Chateau Villemaurine St-Emilion Grand Cru Classe 2012

Chateau Villemaurine St-Emilion Grand Cru Classe 2012

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Source:218, The Wine Advocate; Issue Date: 30th Apr 2015 (RP-92)

Twenty years ago, this used to be one of my candidates for the worst wine from a top terroir in St.-Emilion. Things have changed incredibly since the acquisition of this property by Justin Onclin. The terroir is fabulously situated just adjacent to the walls of this medieval village, and the wine has gone from strength-to-strength. The 2012 has a dense purple color, a rocky and chalky minerality, medium to full body, and is long, rich and intense, elegant yet noble. Consumers have to be pleased that this long-time underachiever has finally raised its game under the new ownership. This is a property to seek out in St.-Emilion. Drink this 2012 over the next 15-20 years.
Drink Date 2015 - 2035

Source: Issue Date: February 22, 2015 (JS-91)

A red with a tight structure and intensity for 2012. Plenty of wet earth, walnut and berry character. Long and flavorful. Better in 2017.

The vinification of Château Villemaurine is carefully adapted to the characteristics of each vintage. Justin Onclin’s wine-growing philosophy can be summed up as “profound respect for the estate’s terroir in combination with the search for excellence.” Complexity, pedigree and finesse in the wines are sought above all else. Typically long on the palate, mineral and elegant, the wines of Château Villemaurine epitomise every year the sublime character of the finest Saint-Emilions and are the expression of a truly stunning terroir.


The winter began with mild weather and was then followed by one of the coldest Februarys since 1963. Vine vegetation growth that had benefited from the clement January weather then came to a halt. A cool, rainy April caused a slow, uneven budding and then a quite mild month of May helped the vine to shoot quickly. The ensuing flowering was late, taking place in cool and rainy weather. The heterogeneity observed at the time of budding was now confirmed at this stage of the vine cycle. The July weather was cool, compounding the lateness in the cycle and forcing us to carry out high precision vine canopy work in which each plot underwent de-leafing and crop thinning according to its stage of development and health. Hot and sunny weather in August followed by a September in which hot days alternated with cool nights enhanced the ripening process, the concentration of the berries and their aromatic expression. At the end of September, typical Atlantic weather set in, followed by a number of fine days at the beginning of October which allowed the grapes to gain extra ripeness. Our clay-limestone terroir, which drains these surpluses of water, enabled us to begin the harvest with our vineyard in good health.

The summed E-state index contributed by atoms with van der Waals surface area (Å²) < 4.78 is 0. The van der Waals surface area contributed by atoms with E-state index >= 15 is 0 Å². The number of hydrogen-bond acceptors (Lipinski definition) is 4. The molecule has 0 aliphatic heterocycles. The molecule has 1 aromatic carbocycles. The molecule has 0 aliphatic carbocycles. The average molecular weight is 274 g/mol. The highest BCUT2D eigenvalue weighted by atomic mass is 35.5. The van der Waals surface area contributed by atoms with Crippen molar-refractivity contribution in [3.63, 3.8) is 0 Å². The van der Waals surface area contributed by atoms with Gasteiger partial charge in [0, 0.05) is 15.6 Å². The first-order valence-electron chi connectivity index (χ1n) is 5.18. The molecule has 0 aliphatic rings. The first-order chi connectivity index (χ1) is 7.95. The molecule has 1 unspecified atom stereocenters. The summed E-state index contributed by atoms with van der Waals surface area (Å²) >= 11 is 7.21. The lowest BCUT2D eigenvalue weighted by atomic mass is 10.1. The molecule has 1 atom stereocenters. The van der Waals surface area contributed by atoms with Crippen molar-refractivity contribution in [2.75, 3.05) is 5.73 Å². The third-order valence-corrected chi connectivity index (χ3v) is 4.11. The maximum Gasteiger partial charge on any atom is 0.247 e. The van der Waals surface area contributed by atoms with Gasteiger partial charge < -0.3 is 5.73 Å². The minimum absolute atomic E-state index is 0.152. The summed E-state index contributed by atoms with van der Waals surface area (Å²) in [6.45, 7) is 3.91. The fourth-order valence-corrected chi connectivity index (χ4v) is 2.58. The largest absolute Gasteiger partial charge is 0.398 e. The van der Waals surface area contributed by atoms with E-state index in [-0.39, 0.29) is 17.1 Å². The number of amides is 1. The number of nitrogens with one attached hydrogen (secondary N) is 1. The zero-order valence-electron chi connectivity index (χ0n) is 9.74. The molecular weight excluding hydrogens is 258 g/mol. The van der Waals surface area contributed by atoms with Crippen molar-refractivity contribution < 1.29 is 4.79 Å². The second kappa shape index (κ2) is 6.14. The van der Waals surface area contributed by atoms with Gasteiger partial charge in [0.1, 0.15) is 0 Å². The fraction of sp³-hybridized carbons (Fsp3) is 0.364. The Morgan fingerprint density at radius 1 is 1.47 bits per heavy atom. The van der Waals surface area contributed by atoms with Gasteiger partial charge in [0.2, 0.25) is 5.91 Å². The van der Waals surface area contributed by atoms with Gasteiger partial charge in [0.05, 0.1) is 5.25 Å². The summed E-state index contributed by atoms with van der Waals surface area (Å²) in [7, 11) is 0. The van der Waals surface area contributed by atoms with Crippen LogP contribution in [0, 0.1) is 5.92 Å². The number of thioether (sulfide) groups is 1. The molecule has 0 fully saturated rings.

SURFACE AREA : 12 hectares, of which 7 hectares are Grand Cru Classé.
SITUATION : the Saint-Emilion plateau, a few metres from the village.
SOIL : clay-limestone over Asteria limestone.
DENSITY OF PLANTATION : 7700 vines per hectare.
GRAPE COMPOSITION : 80% Merlot, 20% Cabernet-Franc.
VINE-GROWING METHODS : traditional, implementing principles of sustainable agriculture .
HARVESTING : manual, in small crates, double sorting by hand and by machine in the cellar, total de-stemming, gravity flow vat-filling of uncrushed berries.


VATTING : in double-walled 68 hl stainless steel vats for an average of 20 to 25 days. FERMENTATIONS : alcoholic in stainless steel vats, malo-lactic in oak barrels.
AGEING : from 16 to 18 months in French oak barrels, 70 to 90% new oak and the rest in second-fill barrels, the proportion varying according to the vintage.
AVERAGE YIELD : 30 hl/ha.
BOTTLING : at the estate, 18 to 20 months on average after the harvest.

SECOND WINE : Les Angelots de Villemaurine